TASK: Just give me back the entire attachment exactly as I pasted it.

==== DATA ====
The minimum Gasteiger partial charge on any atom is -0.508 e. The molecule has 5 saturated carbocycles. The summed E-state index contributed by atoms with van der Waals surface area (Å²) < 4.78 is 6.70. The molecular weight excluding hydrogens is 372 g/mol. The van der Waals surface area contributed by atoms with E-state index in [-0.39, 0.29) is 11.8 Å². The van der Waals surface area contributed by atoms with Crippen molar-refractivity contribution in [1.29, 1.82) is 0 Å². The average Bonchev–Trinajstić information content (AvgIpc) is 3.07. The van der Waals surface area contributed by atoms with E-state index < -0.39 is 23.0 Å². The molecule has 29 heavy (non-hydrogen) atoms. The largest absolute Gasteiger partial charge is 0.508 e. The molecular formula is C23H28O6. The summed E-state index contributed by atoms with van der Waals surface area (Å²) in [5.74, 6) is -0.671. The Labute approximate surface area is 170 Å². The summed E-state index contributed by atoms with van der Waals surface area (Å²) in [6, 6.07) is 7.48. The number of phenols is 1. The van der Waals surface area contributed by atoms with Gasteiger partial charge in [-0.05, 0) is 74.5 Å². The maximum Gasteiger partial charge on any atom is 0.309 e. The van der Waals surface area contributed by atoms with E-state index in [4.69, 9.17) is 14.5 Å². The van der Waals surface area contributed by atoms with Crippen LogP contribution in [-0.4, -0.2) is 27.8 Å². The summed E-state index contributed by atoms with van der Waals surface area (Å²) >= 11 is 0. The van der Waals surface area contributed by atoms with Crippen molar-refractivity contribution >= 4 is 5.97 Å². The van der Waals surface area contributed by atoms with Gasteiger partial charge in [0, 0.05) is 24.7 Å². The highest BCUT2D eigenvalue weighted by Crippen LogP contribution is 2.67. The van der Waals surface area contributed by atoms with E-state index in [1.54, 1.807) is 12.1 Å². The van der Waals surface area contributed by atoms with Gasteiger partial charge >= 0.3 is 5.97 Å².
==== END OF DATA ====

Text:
The minimum Gasteiger partial charge on any atom is -0.508 e. The molecule has 5 saturated carbocycles. The summed E-state index contributed by atoms with van der Waals surface area (Å²) < 4.78 is 6.70. The molecular weight excluding hydrogens is 372 g/mol. The van der Waals surface area contributed by atoms with E-state index in [-0.39, 0.29) is 11.8 Å². The van der Waals surface area contributed by atoms with Crippen molar-refractivity contribution in [1.29, 1.82) is 0 Å². The average Bonchev–Trinajstić information content (AvgIpc) is 3.07. The van der Waals surface area contributed by atoms with E-state index < -0.39 is 23.0 Å². The molecule has 29 heavy (non-hydrogen) atoms. The largest absolute Gasteiger partial charge is 0.508 e. The molecular formula is C23H28O6. The summed E-state index contributed by atoms with van der Waals surface area (Å²) in [5.74, 6) is -0.671. The Labute approximate surface area is 170 Å². The summed E-state index contributed by atoms with van der Waals surface area (Å²) in [6, 6.07) is 7.48. The number of phenols is 1. The van der Waals surface area contributed by atoms with Gasteiger partial charge in [-0.05, 0) is 74.5 Å². The maximum Gasteiger partial charge on any atom is 0.309 e. The van der Waals surface area contributed by atoms with E-state index in [4.69, 9.17) is 14.5 Å². The van der Waals surface area contributed by atoms with Crippen LogP contribution in [-0.4, -0.2) is 27.8 Å². The summed E-state index contributed by atoms with van der Waals surface area (Å²) >= 11 is 0. The van der Waals surface area contributed by atoms with Crippen molar-refractivity contribution >= 4 is 5.97 Å². The van der Waals surface area contributed by atoms with Gasteiger partial charge in [0, 0.05) is 24.7 Å². The highest BCUT2D eigenvalue weighted by Crippen LogP contribution is 2.67. The van der Waals surface area contributed by atoms with E-state index in [1.54, 1.807) is 12.1 Å². The van der Waals surface area contributed by atoms with Gasteiger partial charge >= 0.3 is 5.97 Å².